In human cells, three billion base pairs arrange themselves into sequences of As, Ts, Gs, and Cs to form genes. However, despite its large size, only 1% to 2% of the human genome is actually organized into genes. So, what does the remaining, mysterious, 98% of the human genome do?
Arguably the most contentious issue facing politicians is abortion, but when a candidate uses shocking and misleading language to debate the matter, it's the patient who suffers. Republican presidential nominee Donald Trump used some of the most graphic terms ever heard by a presidential nominee when asked about the issue of abortion during the third presidential debate in October.

“I am a fairly non-traditional pharmacy student. I started pursuing an entirely different field, my husband and son are back in Southern California, I am older.

Quick, what does a scientist look like? Picture it in your mind — don’t overthink it. What are they wearing? What's their gender? The color of their skin? If you aren’t all that happy with what popped into your head, it’s understandable.

This election cycle, the top of the ticket is in the spotlight, and for good reason. However, California voters will also be considering a sizeable list of ballot propositions. Some of this year’s ballot measures address pressing public health issues like prescription drug prices, funding for healthcare programs, legalizing marijuana, tobacco taxes, and even the adult film industry. To help inform the UCSF community, the Health Policy Interest Group hosted a Know Your Ballot event featuring lively discussion and nonpartisan presentations on selected state and city-level ballot measures.
UCSF students and health care workers are campaigning to provide a free medical clinic for Native Americans facing violence while protesting a proposed oil pipeline in North Dakota. “Upon invitation by the Standing Rock Nation, we are partnering with tribal leadership and local health workers to provide health care at a time where many people have limited access to health care due to geographic location, limited resources at local hospitals, and are subject to a strong police presence in the area.”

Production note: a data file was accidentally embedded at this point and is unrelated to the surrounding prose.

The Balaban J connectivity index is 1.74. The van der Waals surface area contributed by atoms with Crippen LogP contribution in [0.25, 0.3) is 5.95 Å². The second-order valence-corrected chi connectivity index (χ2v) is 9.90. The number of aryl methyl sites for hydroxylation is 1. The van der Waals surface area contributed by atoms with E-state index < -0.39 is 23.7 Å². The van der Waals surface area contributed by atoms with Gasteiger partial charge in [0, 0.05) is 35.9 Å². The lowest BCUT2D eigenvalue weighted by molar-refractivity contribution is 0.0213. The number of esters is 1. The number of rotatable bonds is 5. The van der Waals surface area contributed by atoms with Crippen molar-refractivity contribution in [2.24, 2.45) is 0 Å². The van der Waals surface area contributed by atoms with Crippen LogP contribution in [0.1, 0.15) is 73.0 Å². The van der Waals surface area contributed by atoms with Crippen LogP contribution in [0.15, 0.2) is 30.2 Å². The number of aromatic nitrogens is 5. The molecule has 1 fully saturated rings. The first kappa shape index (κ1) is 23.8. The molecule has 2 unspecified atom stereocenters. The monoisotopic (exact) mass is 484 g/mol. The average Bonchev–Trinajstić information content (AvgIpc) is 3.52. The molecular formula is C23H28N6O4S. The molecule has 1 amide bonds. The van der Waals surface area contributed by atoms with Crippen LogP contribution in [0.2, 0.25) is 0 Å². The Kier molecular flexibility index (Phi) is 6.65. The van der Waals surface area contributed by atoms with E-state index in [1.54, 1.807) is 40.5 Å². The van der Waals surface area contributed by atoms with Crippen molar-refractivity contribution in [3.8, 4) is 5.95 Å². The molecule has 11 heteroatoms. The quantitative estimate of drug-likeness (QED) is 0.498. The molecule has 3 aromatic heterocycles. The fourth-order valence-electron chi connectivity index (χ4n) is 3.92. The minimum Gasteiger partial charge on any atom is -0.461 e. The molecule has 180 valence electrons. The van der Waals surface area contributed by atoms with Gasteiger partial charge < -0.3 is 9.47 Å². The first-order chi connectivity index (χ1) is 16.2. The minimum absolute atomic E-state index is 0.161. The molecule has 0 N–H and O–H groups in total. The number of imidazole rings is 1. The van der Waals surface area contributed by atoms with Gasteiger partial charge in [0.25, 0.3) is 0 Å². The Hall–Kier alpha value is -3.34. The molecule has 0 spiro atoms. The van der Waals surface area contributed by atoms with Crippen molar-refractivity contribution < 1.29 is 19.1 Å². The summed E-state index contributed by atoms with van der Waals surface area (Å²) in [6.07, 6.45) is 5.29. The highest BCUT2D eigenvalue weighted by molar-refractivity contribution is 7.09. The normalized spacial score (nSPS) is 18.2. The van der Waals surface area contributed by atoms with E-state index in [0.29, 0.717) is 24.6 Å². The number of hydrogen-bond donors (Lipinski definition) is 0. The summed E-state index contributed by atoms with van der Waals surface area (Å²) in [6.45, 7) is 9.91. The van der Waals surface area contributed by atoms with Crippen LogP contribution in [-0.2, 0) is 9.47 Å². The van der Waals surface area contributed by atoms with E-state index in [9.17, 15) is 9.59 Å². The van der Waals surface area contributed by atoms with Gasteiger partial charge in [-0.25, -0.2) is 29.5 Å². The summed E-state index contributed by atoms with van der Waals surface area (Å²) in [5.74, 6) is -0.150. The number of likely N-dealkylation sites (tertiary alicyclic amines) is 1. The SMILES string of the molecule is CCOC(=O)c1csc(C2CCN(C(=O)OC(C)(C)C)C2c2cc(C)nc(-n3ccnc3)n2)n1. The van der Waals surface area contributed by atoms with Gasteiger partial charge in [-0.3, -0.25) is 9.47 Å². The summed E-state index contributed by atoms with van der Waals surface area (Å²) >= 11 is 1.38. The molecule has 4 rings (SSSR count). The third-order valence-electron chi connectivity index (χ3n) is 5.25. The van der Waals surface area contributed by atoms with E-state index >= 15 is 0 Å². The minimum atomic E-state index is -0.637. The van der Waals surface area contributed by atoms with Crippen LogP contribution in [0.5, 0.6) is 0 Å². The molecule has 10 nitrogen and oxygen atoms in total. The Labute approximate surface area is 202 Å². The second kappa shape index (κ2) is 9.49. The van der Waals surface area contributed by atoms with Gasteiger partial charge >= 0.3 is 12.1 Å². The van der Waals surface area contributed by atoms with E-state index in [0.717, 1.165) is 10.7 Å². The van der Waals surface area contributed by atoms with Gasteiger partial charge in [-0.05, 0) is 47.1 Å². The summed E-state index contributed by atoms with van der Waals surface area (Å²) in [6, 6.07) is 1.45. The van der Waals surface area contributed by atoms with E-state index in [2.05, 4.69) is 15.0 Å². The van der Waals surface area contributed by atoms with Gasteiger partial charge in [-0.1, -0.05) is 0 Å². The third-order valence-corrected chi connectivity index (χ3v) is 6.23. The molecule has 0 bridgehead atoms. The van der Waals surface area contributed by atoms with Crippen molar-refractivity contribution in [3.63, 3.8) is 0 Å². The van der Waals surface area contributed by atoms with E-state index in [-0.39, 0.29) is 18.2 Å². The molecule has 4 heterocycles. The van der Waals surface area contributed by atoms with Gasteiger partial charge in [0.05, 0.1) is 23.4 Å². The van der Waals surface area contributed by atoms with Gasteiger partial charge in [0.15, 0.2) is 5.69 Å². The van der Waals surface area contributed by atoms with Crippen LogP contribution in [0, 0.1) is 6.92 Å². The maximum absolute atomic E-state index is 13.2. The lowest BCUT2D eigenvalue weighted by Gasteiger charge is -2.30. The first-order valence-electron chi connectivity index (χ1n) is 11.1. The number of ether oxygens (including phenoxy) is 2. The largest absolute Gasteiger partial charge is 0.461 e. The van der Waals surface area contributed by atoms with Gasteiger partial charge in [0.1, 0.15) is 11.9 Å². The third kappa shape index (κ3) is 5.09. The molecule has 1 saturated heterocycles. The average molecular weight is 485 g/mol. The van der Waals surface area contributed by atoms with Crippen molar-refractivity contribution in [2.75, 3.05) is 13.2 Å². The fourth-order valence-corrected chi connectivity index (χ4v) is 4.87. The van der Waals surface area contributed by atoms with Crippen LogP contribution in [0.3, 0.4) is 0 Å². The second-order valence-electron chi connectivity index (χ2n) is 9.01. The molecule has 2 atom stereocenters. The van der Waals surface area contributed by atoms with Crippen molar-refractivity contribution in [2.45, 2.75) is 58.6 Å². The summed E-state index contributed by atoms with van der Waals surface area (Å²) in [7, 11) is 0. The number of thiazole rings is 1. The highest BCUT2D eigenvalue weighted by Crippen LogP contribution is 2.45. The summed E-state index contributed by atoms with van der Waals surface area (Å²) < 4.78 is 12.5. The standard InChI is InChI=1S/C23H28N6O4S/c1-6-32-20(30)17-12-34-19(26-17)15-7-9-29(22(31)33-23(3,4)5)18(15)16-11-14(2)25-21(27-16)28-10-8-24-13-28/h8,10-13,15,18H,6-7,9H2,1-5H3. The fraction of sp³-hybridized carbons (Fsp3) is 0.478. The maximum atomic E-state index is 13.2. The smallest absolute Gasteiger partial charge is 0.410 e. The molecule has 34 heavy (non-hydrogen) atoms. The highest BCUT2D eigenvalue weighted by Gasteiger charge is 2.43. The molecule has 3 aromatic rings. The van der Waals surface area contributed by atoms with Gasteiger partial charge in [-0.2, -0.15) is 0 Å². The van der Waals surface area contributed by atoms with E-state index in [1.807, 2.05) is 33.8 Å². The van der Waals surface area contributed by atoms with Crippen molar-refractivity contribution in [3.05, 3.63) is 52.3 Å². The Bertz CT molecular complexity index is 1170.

“I grew up all over the world, but I’ve somehow always lived in the Bay Area on and off. My first exposure to nursing was at a high school career fair; I then decided to shadow different nursing professions.

“If someone told my 7th grade self, who would regularly puke in the school bathroom between classes, that I would someday be a student at a health professional school, there’s absolutely no way I would have believed them.” As a UCSF student who struggled with anorexia and anxiety disorder, “Taylor” (the student’s name has been changed for privacy) is one of many at UCSF who identify as having a disability.
This year, UCSF introduced Bridges, a new curriculum for first year medical students. The new curriculum involves 1.5 preclinical years instead of two, and features three major components: Foundational Sciences (FS), Core Inquiry Curriculum (CIC), and Clinical Microsystems Clerkship (CMC). With so many moving parts, trying to understand each piece is a challenge even for the first year medical students experiencing the new curriculum. Synapse’s newest column, Crossing Bridges, provides an insider view from five first year medical students as they break down the new curriculum’s different components.

“I've never made a penny being a doctor, so that makes it not a job. My sense of a doctor is that one is a presence caring for health. So I'm never not a doctor. People call me from all over the world who are hurting, and I care for them.